Read any good books lately? - AgingCare.com

Read any good books lately?

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Soooo, as caregivers , we often find ourselves with time on our hands-not free time really, as we are still watching our loved one, but time when we need something to do. I love to read! I love to read scary ( but not gory) books. I am reading a pretty good spooky story called "The Loon" right now which is about a psychiatric prison about to go bonkers when a white out snow storm cuts them off from the outside. -and it was only 3.99 -but , I fear, it may have some gore in it so be warned.

So-how's about you guys? Any readers out there? Any good books to suggest? Or do you have another activity that you do that keeps you sane?

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i recently re read micheal crichtons jurassic park as i loved it when i was younger. really glad iv read it again, its so much better than the film!
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If you would like to branch out in a different category, my husband and I just finished reading John Jakes' series of 8 books, "The Kent Family Chronicles", and it was fabulous. we passed it on to our friends and they couldn't wait to get the next book.
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Yes. "The Curious Incident of the Dog in the Nighttime"; a story told from the perspective of an autistic young man. Excellent read. "Girl on the Train"; a psychological thriller; can't put it down once you start.
"The Shack"; about a man who tragically loses his daughter to a child abductor and his struggle to overcome the trauma via faith.
All are so worth the time invested.
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I read mostly non-fiction, mainly social commentary and memoirs/biographies. I just reread two very interesting books: Nickeled and Dimed by Barbara Ehrenreich (about the reality of working unskilled minimum-wage jobs in America), and The Long Walk, about a group of prisoners who escaped Siberia during WWII and travelled on foot through Russia, Mongolia, Tibet and into India. I tried to reread "The World is Flat" by Thomas Friedman, but found it hopelessly dated after the events of recent years. Also interesting was "The Imam's Daughter", about a Pakistani girl growing up in a Muslim enclave in England, who fled to escape being shipped back to Pakistan for an unwanted arranged marriage. I like to know how the other half lives (and lived). Except it's way, way more than half -it's almost all the people living everywhere in the world who have a very different experience than we have here.
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I just finished The Lacuna by Barbara Kingsolver. I actually listened to it on CD, and yes, it was grom the library.
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"Behind Every Dark Cloud - A Caregivers' Heart (authored by Bernita A. Glenn). It is written to encourage and shed light on who a caregiver is and how and why we are a chosen people. I would hope that it would help every Caregiver on his/her journey. It is a small book which can be read over a period of a couple of hours. God bless you. We are a special and extraordinary people.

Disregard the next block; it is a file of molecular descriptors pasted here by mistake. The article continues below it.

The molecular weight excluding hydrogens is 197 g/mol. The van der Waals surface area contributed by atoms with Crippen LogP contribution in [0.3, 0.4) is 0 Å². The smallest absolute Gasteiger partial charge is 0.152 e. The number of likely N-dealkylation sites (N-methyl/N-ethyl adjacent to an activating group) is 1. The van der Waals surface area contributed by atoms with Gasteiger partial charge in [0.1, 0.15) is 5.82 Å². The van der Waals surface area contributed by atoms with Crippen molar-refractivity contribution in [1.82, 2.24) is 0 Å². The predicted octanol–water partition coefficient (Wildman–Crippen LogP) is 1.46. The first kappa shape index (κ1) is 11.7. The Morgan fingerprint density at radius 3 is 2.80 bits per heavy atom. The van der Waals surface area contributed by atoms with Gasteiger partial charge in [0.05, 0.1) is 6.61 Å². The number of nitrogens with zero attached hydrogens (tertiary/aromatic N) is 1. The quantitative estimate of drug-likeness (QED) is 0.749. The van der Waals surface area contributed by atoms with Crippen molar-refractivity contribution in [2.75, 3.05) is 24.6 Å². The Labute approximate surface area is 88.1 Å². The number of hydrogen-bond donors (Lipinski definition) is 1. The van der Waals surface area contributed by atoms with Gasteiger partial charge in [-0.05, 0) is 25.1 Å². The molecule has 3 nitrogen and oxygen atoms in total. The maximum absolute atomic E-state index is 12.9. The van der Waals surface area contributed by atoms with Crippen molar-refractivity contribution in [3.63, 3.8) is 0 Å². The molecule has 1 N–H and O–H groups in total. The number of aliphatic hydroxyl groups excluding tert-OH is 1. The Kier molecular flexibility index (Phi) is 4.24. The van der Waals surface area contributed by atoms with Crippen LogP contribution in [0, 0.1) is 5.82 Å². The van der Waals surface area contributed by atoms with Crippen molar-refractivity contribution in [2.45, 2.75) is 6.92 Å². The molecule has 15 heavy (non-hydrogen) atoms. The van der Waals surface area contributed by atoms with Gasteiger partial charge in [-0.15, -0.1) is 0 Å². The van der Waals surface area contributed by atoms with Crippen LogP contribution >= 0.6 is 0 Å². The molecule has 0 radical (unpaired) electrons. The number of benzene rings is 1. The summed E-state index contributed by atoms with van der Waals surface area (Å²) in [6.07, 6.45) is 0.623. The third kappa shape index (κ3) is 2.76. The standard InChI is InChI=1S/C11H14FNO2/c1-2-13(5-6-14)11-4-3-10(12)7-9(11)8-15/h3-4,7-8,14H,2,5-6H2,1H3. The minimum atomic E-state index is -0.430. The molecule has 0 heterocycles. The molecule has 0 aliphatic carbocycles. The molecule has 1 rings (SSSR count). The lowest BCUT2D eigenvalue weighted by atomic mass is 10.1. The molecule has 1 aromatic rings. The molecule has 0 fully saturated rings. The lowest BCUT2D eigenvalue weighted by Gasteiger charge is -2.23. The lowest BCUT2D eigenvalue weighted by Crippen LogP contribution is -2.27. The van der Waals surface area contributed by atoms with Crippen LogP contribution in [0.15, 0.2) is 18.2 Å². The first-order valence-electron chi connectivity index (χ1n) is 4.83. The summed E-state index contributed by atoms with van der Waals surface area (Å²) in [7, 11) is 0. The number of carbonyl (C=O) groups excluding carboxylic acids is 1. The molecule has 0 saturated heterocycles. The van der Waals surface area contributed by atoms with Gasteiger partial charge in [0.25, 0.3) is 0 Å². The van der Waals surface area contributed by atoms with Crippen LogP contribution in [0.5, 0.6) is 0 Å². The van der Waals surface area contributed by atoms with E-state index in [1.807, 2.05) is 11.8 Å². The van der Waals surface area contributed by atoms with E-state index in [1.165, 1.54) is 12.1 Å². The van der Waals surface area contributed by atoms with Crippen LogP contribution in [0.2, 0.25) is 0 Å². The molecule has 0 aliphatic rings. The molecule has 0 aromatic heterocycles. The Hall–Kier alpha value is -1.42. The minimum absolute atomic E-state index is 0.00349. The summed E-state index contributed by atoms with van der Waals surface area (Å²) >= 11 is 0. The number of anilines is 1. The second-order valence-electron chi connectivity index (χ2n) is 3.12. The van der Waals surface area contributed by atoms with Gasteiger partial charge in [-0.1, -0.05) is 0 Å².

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For those of you with ereaders, please check out your libraries. I get all of my ebooks for FREE from my local library. It's wonderful and no having to drive to return them. Just a click and they're checked back in! Sweeeet!!
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I love to read, I just devour books. I would go to the library and take out several books but I would always find myself running out of things to read. Over Christmas I got a Kindle and it has completely changed my life! Now I have books anytime I want them and all the books I can handle. Most are less than $10.

Right now I'm reading "One Thousand Splendid Suns" by the same Afghan writer who wrote "Kite Runner" (his name escapes me right now). It's such a good book, such a good story.
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I love these same books and am lucky because I live by one of the bookstores that Steve Hamilton comes to speak at, every once in awhile here in the Lower Peninsula.

For the other side of things, another series set in Michigan is the Chocoholic mysteries by JoAnna Carl.

I enjoyed the Smilla movie with Julia Ormond (although it doesn't capture the whole shoe thing, which I thought was interesting) and the Millennium series movies done in Norweigian with subtitles. Peter Hoeg's "Borderliners" is an interesting book, which I claim is about how traumatic the passage of time, any simple thing actually, can be traumatic to a damaged person. It was available at the libraries when it was translated to English but not sure if it's still readily available.

Also want to mention Camilla Lackberg while she's on my mind.

Also, find it a treat to read some of the older classic mysteries. Anything by Dashiell Hammett, Raymond Chandler, Ross McDonald, Ed McBain, etc... And I enjoy reading Hammett's "The Maltese Falcon" and watching the Bogart movie version right away to catch the few differences, as they are really quite close.
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Hey Geo, I also love dark Scandinavian mysteries. If you like to watch them, you can see episodes of different foreign series for free at http://www.mhznetworks.org/programs/full-episodes. They just started new Wallanders with Krister Henrickson, one of my favorites.

I also love Jo Nesbo, Henning Mankel, Hakan Nesser Karen Fossum. Smilla's Sense of Snow is one of my favorite books. I also love mysteries by US authors, C.J. Box (his all take place in Wyoming) and Steve Hamilton (his all take place in the Upper Peninsula of Michigan).
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